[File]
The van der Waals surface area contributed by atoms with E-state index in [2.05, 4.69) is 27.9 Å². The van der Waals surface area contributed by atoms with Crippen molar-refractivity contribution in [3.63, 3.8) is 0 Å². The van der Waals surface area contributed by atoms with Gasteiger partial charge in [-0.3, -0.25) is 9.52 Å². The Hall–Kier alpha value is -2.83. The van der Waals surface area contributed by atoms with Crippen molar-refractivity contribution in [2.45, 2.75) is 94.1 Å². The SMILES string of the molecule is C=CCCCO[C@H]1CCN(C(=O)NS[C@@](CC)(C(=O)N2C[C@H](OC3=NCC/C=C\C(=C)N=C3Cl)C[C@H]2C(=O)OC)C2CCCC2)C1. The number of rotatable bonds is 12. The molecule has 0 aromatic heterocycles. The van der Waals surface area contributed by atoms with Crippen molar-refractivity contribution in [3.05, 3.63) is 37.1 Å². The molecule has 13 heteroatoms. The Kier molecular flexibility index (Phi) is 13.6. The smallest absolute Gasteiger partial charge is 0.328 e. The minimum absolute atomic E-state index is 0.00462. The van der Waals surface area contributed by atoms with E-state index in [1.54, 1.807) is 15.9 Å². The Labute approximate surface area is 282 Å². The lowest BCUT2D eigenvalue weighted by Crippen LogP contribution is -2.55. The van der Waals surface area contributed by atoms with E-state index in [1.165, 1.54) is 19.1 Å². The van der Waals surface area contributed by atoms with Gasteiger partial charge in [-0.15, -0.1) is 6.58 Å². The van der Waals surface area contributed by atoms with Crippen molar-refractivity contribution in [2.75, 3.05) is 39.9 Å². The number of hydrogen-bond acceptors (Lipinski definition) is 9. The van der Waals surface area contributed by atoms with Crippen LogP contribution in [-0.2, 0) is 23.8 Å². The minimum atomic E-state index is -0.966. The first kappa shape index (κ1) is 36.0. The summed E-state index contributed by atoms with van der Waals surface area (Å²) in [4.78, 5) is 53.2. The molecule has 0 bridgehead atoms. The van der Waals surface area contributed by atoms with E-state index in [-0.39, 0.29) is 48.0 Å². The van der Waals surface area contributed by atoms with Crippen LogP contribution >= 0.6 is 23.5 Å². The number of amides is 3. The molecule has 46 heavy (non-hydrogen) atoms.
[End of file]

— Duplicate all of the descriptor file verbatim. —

The van der Waals surface area contributed by atoms with E-state index in [2.05, 4.69) is 27.9 Å². The van der Waals surface area contributed by atoms with Crippen molar-refractivity contribution in [3.63, 3.8) is 0 Å². The van der Waals surface area contributed by atoms with Gasteiger partial charge in [-0.3, -0.25) is 9.52 Å². The Hall–Kier alpha value is -2.83. The van der Waals surface area contributed by atoms with Crippen molar-refractivity contribution in [2.45, 2.75) is 94.1 Å². The SMILES string of the molecule is C=CCCCO[C@H]1CCN(C(=O)NS[C@@](CC)(C(=O)N2C[C@H](OC3=NCC/C=C\C(=C)N=C3Cl)C[C@H]2C(=O)OC)C2CCCC2)C1. The number of rotatable bonds is 12. The molecule has 0 aromatic heterocycles. The van der Waals surface area contributed by atoms with Crippen molar-refractivity contribution in [3.05, 3.63) is 37.1 Å². The molecule has 13 heteroatoms. The Kier molecular flexibility index (Phi) is 13.6. The smallest absolute Gasteiger partial charge is 0.328 e. The minimum absolute atomic E-state index is 0.00462. The van der Waals surface area contributed by atoms with E-state index in [1.54, 1.807) is 15.9 Å². The Labute approximate surface area is 282 Å². The lowest BCUT2D eigenvalue weighted by Crippen LogP contribution is -2.55. The van der Waals surface area contributed by atoms with E-state index in [1.165, 1.54) is 19.1 Å². The van der Waals surface area contributed by atoms with Gasteiger partial charge in [-0.15, -0.1) is 6.58 Å². The van der Waals surface area contributed by atoms with Crippen molar-refractivity contribution in [2.75, 3.05) is 39.9 Å². The number of hydrogen-bond acceptors (Lipinski definition) is 9. The van der Waals surface area contributed by atoms with Crippen LogP contribution in [-0.2, 0) is 23.8 Å². The minimum atomic E-state index is -0.966. The first kappa shape index (κ1) is 36.0. The summed E-state index contributed by atoms with van der Waals surface area (Å²) in [4.78, 5) is 53.2. The molecule has 0 bridgehead atoms. The van der Waals surface area contributed by atoms with E-state index in [-0.39, 0.29) is 48.0 Å². The van der Waals surface area contributed by atoms with Crippen LogP contribution >= 0.6 is 23.5 Å². The number of amides is 3. The molecule has 46 heavy (non-hydrogen) atoms.